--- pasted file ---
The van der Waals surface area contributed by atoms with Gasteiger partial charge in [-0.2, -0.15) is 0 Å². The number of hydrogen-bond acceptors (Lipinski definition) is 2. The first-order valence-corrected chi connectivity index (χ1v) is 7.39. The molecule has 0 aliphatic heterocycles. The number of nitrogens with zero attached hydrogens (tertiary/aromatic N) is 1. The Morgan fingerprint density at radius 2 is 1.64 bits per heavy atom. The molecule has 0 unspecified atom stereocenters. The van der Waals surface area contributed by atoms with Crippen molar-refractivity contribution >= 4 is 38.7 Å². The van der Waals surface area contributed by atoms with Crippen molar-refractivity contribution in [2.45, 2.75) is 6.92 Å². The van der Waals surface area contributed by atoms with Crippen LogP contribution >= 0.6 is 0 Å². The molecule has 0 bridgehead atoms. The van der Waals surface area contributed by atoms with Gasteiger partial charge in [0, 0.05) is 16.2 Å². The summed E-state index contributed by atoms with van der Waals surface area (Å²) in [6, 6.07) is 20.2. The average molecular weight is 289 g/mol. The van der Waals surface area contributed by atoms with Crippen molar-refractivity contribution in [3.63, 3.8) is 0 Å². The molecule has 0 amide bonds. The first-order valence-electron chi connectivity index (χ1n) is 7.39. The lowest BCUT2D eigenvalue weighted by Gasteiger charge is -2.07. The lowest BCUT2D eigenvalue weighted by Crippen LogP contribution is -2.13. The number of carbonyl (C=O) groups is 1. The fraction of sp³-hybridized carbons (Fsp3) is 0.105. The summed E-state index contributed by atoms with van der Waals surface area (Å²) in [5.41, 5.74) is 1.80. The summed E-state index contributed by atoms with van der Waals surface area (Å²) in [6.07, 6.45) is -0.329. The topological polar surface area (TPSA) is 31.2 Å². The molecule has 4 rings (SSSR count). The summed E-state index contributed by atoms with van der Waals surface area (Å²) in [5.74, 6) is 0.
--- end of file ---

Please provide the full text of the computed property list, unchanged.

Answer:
The van der Waals surface area contributed by atoms with Gasteiger partial charge in [-0.2, -0.15) is 0 Å². The number of hydrogen-bond acceptors (Lipinski definition) is 2. The first-order valence-corrected chi connectivity index (χ1v) is 7.39. The molecule has 0 aliphatic heterocycles. The number of nitrogens with zero attached hydrogens (tertiary/aromatic N) is 1. The Morgan fingerprint density at radius 2 is 1.64 bits per heavy atom. The molecule has 0 unspecified atom stereocenters. The van der Waals surface area contributed by atoms with Crippen molar-refractivity contribution >= 4 is 38.7 Å². The van der Waals surface area contributed by atoms with Crippen molar-refractivity contribution in [2.45, 2.75) is 6.92 Å². The van der Waals surface area contributed by atoms with Crippen LogP contribution >= 0.6 is 0 Å². The molecule has 0 bridgehead atoms. The van der Waals surface area contributed by atoms with Gasteiger partial charge in [0, 0.05) is 16.2 Å². The summed E-state index contributed by atoms with van der Waals surface area (Å²) in [6, 6.07) is 20.2. The average molecular weight is 289 g/mol. The van der Waals surface area contributed by atoms with Crippen molar-refractivity contribution in [3.63, 3.8) is 0 Å². The molecule has 0 amide bonds. The first-order valence-electron chi connectivity index (χ1n) is 7.39. The lowest BCUT2D eigenvalue weighted by Gasteiger charge is -2.07. The lowest BCUT2D eigenvalue weighted by Crippen LogP contribution is -2.13. The number of carbonyl (C=O) groups is 1. The fraction of sp³-hybridized carbons (Fsp3) is 0.105. The summed E-state index contributed by atoms with van der Waals surface area (Å²) in [5.41, 5.74) is 1.80. The summed E-state index contributed by atoms with van der Waals surface area (Å²) in [6.07, 6.45) is -0.329. The topological polar surface area (TPSA) is 31.2 Å². The molecule has 4 rings (SSSR count). The summed E-state index contributed by atoms with van der Waals surface area (Å²) in [5.74, 6) is 0.